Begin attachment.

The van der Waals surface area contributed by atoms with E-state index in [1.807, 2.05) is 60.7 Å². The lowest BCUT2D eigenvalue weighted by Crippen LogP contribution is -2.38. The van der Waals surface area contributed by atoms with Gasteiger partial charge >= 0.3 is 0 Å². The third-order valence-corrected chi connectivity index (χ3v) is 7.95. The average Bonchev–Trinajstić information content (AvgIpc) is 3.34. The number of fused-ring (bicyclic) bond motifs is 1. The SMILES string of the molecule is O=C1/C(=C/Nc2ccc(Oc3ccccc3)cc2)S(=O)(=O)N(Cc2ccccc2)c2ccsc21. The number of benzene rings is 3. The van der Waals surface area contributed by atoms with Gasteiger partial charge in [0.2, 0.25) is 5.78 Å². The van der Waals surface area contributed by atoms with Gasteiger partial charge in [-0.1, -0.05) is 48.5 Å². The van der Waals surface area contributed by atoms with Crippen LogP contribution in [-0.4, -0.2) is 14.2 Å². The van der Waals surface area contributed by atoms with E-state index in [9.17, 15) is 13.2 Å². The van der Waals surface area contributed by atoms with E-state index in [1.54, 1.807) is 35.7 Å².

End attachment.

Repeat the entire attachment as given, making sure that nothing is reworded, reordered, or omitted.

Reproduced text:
The van der Waals surface area contributed by atoms with E-state index in [1.807, 2.05) is 60.7 Å². The lowest BCUT2D eigenvalue weighted by Crippen LogP contribution is -2.38. The van der Waals surface area contributed by atoms with Gasteiger partial charge >= 0.3 is 0 Å². The third-order valence-corrected chi connectivity index (χ3v) is 7.95. The average Bonchev–Trinajstić information content (AvgIpc) is 3.34. The number of fused-ring (bicyclic) bond motifs is 1. The SMILES string of the molecule is O=C1/C(=C/Nc2ccc(Oc3ccccc3)cc2)S(=O)(=O)N(Cc2ccccc2)c2ccsc21. The number of benzene rings is 3. The van der Waals surface area contributed by atoms with Gasteiger partial charge in [0.2, 0.25) is 5.78 Å². The van der Waals surface area contributed by atoms with Gasteiger partial charge in [-0.1, -0.05) is 48.5 Å². The van der Waals surface area contributed by atoms with Crippen LogP contribution in [-0.4, -0.2) is 14.2 Å². The van der Waals surface area contributed by atoms with E-state index in [9.17, 15) is 13.2 Å². The van der Waals surface area contributed by atoms with E-state index in [1.54, 1.807) is 35.7 Å².